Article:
Griffith Park Observatory is a nationally leading public observatory that welcomes over 1 million visitors yearly. The Observatory was a dream of Griffith J. Griffith, who left the land and plans for construction in his will in 1919. He left the Observatory to Los Angeles with the provision that the Observatory and Park be completely open to the public with no admission fees.

Abandoned Griffith Park Zoo

Built in 1912, the Griffith Park Zoo housed a grand total of 15 animals when it closed down. Now this abandoned zoo has become a popular sight-seeing destination when hiking through Griffith Park or driving to the Observatory. While some cages are welded shut for safety reasons, there are still exhibits you can climb inside of, some with picnic tables set up for visitors to enjoy a meal.

Previous visitors do give friendly advice to those planning to visit. Bring wipes or sanitizer as the zoo is completely abandoned (no restrooms or water), people do take their pets to the Park for a walk/hike, and park in the playground's parking lot for easiest access to the Zoo.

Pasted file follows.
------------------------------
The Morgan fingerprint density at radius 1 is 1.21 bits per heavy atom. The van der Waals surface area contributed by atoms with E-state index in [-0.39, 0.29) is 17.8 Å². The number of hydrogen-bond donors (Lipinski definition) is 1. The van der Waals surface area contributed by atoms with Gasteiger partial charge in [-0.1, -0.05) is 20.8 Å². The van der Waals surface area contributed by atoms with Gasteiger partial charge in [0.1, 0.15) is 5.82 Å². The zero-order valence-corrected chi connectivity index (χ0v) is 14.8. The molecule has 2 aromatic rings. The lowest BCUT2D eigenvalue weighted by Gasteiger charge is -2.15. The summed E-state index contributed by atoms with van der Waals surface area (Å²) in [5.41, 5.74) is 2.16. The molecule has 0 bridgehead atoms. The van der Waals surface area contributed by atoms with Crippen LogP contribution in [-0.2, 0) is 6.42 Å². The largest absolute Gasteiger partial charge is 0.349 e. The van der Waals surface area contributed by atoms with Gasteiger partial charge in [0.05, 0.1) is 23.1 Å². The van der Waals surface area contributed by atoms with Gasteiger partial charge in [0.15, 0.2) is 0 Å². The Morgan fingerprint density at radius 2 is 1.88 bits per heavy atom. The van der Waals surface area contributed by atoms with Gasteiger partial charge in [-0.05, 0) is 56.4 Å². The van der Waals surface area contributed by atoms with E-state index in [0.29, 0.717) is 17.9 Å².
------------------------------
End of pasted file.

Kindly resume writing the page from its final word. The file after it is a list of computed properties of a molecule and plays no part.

East Hollywood

Bordered by the neighborhood housing Griffith Park, East Hollywood is a normal area when compared to the fame and fortune of Hollywood. Home to Little Armenia, a culturally diverse area housing mainly Armenian people and businesses. Little Armenia is known as the second largest community in the world and the largest in the United States.

There is also a small area inside Little Armenia called "Thai Town" where a Thai community has grown. Visitors can find some of the best Thai food in Los Angeles in East Hollywood. A strong Hispanic influence is also found in East Hollywood making for a very diverse place to live.

East Hollywood, being placed in the center of Los Angeles, offers locals a community college and 3 medical centers. East Hollywood also houses the first Church of Scientology, which was remodeled and expanded in 2010.

Mystery Pier Books

When you are walking down the famous Sunset Strip make sure you are looking into the small entrances and alleys for hidden gems. One of those gems, the Mystery Pier Books, Inc, bookstore is located down a small set of stairs, a long skinny alley inside of a cozy cottage.